Quo Vadis? Or of the mysterious (and not so mysterious) roads of the digitalized data
By Juliana E. Raffaghelli
I took part on September 27 at 8:30 PM at the European Researchers’ Night , at the headquarters of the CSIC in Barcelona. This event has been designed to disseminate research, that is, to communicate the method and results of work to a wide audience. The day chosen for the Researchers ‘ Night implies an activity that takes place not only in Barcelona, only in Catalonia , but throughout Europe: a day where researchers meet with the entire citizenship to talk, demonstrate and invite people to participate in their way of doing science.
In many scientific fields this is a practice. For example, in astrophysics, with its many documentaries, books and pages dedicated to the school. However, for the field of social research and particularly educational research, this is not only more unusual, but also felt as much less necessary. Social research (and very specifically the case of educational research) still does not have a declared place in the scientific universe, and of course the public imaginary of a scientist is not necessarily that of someone who interviews or generates experimental activities at schools.
That is why this presentation became a twofold challenge: On the one hand, to show a work in progress (mine) that in my opinion is still in its foundations, and on the other hand, to involve people in the practice and thinking of educational research .
Making difficult the difficult is easy. Making the difficult easy is very difficult. This is not a tongue twister, but a reality: communicating a research result in a complex vocabulary and close to the field of work itself (research jargon), is something we do several times a year. More difficult is when we want to teach that knowledge to our undergrad students. But the most difficult thing that can occur to a researcher is to transmit issues, problems and methods (of educational research) to a general public, with a very important objective: that of understanding what a research problem is, taking people to appreciate, search and use the results of educational research . For now, unfortunately, there is a certain distance between the results of this research and practice. Hard criticisms are not lacking, related to the lack of focus of educational research on real problems.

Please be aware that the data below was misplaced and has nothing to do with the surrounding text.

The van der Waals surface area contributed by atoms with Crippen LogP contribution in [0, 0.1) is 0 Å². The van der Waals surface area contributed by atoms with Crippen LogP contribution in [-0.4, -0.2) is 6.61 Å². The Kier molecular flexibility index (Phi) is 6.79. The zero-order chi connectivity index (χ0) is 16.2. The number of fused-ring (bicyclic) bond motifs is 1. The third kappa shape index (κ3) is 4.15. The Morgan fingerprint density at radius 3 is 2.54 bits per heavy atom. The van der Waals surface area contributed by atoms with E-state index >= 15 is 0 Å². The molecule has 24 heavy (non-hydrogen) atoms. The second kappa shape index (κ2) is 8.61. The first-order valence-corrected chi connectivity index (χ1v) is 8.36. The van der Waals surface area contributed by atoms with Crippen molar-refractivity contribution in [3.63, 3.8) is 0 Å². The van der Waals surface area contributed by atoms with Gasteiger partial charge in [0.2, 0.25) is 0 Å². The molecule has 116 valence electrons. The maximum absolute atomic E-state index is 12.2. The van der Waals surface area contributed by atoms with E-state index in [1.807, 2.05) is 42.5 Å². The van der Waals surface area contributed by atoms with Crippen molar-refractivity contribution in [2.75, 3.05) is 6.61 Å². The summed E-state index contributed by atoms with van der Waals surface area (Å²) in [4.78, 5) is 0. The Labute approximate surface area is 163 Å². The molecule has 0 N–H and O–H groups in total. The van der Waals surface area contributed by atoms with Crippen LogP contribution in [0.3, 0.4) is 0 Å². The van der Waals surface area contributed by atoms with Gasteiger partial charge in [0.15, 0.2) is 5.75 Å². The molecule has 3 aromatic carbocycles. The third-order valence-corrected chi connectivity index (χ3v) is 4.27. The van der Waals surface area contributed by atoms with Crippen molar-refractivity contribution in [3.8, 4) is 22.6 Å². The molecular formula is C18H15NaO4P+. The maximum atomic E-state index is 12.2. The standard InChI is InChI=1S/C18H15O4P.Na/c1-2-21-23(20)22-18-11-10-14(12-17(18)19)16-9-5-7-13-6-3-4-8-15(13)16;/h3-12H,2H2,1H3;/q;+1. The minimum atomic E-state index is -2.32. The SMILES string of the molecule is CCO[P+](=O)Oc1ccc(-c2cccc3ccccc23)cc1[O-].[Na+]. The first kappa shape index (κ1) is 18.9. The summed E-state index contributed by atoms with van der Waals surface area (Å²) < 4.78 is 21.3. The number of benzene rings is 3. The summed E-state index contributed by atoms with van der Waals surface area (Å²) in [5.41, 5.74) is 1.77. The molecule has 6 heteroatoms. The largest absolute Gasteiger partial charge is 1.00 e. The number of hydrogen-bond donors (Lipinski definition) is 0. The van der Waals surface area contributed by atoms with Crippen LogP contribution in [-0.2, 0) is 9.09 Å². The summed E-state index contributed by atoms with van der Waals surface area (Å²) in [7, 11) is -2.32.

Here’s the exercise, contained in the presentation that I made (references and links inside!) , for which it was my will to get a more fun and motivating impact than an informative one. Say, some “intellectual tapas”, to then go to eat the main course of how the datification operates in our own lives. As I said, the goal would have been to focus on a hot topic, the datafication in society, understanding how it operates in educational research, in particular in the field of digital literacy.
Digitized data has become part of our life in a massive way, although we don’t always know it. 10-15 years ago we talked about the Information We believed that the “Web 2.0” was going to open the floodgates for access to information. We did not know what we were doing our best to feed the giant of big data , which today wakes up with a slightly disturbing presence in our lives. And we spoke recently of “datafied society “. I raised then the question “Quo Vadis , data? ” As a question of social relevance that implies a crossing scientific effort (from the generation of infrastructures to the understanding of its impact on society and the necessary regulations). With more specific questions linked: What exactly is the phenomenon of datafication? Where do our data go? Is its use always negative? How do we position ourselves against this phenomenon as students, workers, citizens?
In the Figure: Up to the left, Opening slide (Quo vadis? Or the mysterious (and not such mysterious) pathways of digitalized data). Down to the right, a slide to focus on the topic (Educational Research: How do we do it?).
This social theme was covered through a (simplified) format of educational research, leading participants to observe the modus operandi of the researcher in the field of training and education.
The presentation was then divided into five parts:
- Opening, on the importance of the topic for educational research;
- Work approach (see a problem through the eyes of educational research)
- Entering fully into the research issue / problem ( datafication in the society)
- Dialogue and reflection.
- My research work on the subject as a perspective and conclusions.
With an informative base that has been growing in my last two years of work, and a delay of almost one hour in the presentations, the initial 30 minutes I proposed were reduced to ’15 so that we partially covered my intended goals. However, from the intermediate and final questions, I observed an interesting curiosity about the themes and methods of educational research, referring to the issue of the relationship between the technological problem of datafication , its social impact, and the possible activation of capacities for positioning ourselves against such a phenomenon towards full agency .
In the remaining, you’ll see my final synthesis scheme of the talk, which reflects the research approach in which Edul@b is increasingly investing, through our work on digital competence and learning ecologies.
That’s all by now, folks: See you next time!